North Carolina People, Places, and Things-September 27
I am the dad to five adult children. As they were growing up I attempted to remind them they were special and to implore them to learn something new. My goal was to do that daily.
In 2016 my goal is to learn something new daily on the people, places, and things that make North Carolina special. Everyday this year I am doing a post on what I have learned new.
In 1995 one of America’s legendary radio disc jockeys died in North Carolina. He passed away in the Northeastern NC in Belvidere, NC at the age of 57. Belvidere indicated by black point on map below. Located north east of Edenton, NC.
Wolfman Jack, was a rock-and-roll disk jockey whose unmistakable raspy voice and on-the-air howls brought him something of a cult following in America’s as one of the all-time best-known radio personalities.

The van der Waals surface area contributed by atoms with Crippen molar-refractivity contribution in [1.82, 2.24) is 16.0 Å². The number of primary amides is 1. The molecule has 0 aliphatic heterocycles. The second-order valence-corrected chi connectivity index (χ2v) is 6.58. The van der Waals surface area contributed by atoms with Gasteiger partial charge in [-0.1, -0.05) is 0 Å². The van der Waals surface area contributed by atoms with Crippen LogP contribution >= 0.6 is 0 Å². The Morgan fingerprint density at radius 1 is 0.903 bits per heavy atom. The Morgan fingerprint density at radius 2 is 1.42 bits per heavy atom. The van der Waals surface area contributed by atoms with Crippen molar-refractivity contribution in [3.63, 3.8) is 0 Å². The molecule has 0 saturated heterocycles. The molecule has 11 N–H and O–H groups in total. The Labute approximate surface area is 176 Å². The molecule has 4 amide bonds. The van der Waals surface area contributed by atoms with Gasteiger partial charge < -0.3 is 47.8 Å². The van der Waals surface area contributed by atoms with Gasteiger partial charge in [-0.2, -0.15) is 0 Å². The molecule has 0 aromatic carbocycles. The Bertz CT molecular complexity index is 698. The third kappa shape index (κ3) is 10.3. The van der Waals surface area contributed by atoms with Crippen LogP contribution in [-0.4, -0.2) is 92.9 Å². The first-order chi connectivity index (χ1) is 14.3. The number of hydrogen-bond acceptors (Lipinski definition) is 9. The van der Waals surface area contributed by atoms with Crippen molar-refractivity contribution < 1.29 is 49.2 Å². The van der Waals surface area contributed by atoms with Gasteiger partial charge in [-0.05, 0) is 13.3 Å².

Wolfman Jack was born Robert Smith in Brooklyn on Jan. 21, 1938 but his wife’s family was from Belvidere, NC. He got his broadcast fame as Wolfman Jack, a faceless hero on the AM radio, because it was broadcast from just over the border in Mexico.
From 1963 to 1966, Wolfman Jack howled and growled at night on XERF-AM in Via Cuna Cohuilla, Mexico. In 1966 he moved to XERB, where he spun the latest rock tunes from a small studio in the sleepy resort town of Rosarito, overlooking the Pacific Ocean, 15 miles south of the United States border. The station pumped out at 250,000 watts, five times the legal limit for American stations at the time, and was heard across most of the country.
XERF and XERB were some of the stations that pumped music across the border.
It was not until he played himself in the 1973 film “American Graffiti” that fans could match the voice with a face. And they were not disappointed. The Wolfman looked the part, with bushy eyebrows, sideburns, a mustache and a devil’s goatee.